This is from “Standing in Another Man’s Grave” by Ian Rankin. Rebus is late for a meeting with his boss, Cowan. As you read this, think about the tiny details. What are they telling you? What is the dialogue telling you?
He shook himself free of his overcoat and let it drip across the floor of the office to the hook on the far wall.
“Thanks for taking the trouble,” Cowan said.
“Daniel,” Cowan corrected him.
Cowan was seated on one of the desks, his legs not quite reaching the floor and exposing a pair of red paisley-pattern socks above gleaming black leather shoes. He kept polish and brushes in the bottom drawer of his desk. Rebus knew this because he’d opened the drawer one day when Cowan was out of the room, having already checked the two drawers above it.
Firstly, what is Rebus’s attitude towards his boss here? He drips his coat across his boss’s floor, he deliberately calls him the wrong name, and he’s checked the guy’s desk drawers when he’s not around.
It’s not that Rebus is sneaky or insubordinate. He’s been around a long time and likes to know exactly what he’s up against, whether his current boss is going to back him up or make life difficult. Would you agree that he has little respect for Cowan at this point?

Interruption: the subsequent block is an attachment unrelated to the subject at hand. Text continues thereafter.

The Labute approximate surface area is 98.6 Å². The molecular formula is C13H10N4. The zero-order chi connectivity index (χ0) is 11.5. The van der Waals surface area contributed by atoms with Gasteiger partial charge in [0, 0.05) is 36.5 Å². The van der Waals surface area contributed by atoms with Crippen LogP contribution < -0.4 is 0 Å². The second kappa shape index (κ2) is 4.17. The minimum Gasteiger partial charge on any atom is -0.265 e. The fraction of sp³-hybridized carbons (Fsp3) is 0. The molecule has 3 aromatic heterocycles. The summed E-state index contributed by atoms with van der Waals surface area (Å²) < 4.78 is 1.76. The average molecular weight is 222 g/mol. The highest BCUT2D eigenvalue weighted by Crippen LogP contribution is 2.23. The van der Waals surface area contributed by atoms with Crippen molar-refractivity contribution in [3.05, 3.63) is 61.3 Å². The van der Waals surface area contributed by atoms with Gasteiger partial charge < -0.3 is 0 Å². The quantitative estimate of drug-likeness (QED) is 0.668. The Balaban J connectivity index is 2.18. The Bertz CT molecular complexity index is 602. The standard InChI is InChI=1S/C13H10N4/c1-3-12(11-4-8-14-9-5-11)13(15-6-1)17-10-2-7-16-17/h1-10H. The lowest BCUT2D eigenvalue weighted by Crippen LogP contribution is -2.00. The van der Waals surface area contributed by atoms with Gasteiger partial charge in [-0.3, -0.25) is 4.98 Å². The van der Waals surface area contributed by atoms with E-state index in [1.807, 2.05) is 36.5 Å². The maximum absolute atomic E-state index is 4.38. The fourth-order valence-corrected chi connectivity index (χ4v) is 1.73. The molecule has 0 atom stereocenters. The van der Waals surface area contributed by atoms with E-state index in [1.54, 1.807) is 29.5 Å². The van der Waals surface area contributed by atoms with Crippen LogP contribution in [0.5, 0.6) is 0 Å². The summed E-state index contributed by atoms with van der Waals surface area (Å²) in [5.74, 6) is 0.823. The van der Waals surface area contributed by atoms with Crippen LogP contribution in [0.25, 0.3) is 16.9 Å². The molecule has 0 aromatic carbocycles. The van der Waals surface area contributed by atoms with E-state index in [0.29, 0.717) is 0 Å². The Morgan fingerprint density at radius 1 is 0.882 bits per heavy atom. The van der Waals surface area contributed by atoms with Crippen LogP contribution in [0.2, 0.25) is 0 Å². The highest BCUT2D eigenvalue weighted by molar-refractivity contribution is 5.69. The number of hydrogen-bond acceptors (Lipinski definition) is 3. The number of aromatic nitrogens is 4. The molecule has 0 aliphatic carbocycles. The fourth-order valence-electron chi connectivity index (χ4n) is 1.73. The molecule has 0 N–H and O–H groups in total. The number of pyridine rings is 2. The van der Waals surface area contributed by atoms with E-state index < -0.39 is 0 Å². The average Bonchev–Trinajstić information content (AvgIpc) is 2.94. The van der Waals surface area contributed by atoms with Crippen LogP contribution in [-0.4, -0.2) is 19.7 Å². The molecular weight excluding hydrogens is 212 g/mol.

More importantly, think about POV here. We are certainly getting Rebus’s world view about a lot of things, and not just his boss. He’s not into groveling, and even though later in this chapter, he acknowledges that Cowan is having problems being stuck down in Cold Cases, because Rebus also talks about his own “tingle” in response to an interesting cold case, he has even less respect for Cowan’s dismissal of potential cases and new input.
Finally, we have a bit of the author’s input here, too, because although Rebus might have noted the socks and shoes (and has indeed noted the polishing gear), it’s really Rankin who is adding to Rebus’s scorn of Cowan’s socks and shoes, and that works because Rankin gets so far inside his character’s head that you’d be hard put to see where one stops and the other starts. I think this is a great example of tiny details that tell us so much about character relationships. It’s worth you examining lots of stories in detail like this to see how detail enhances character.
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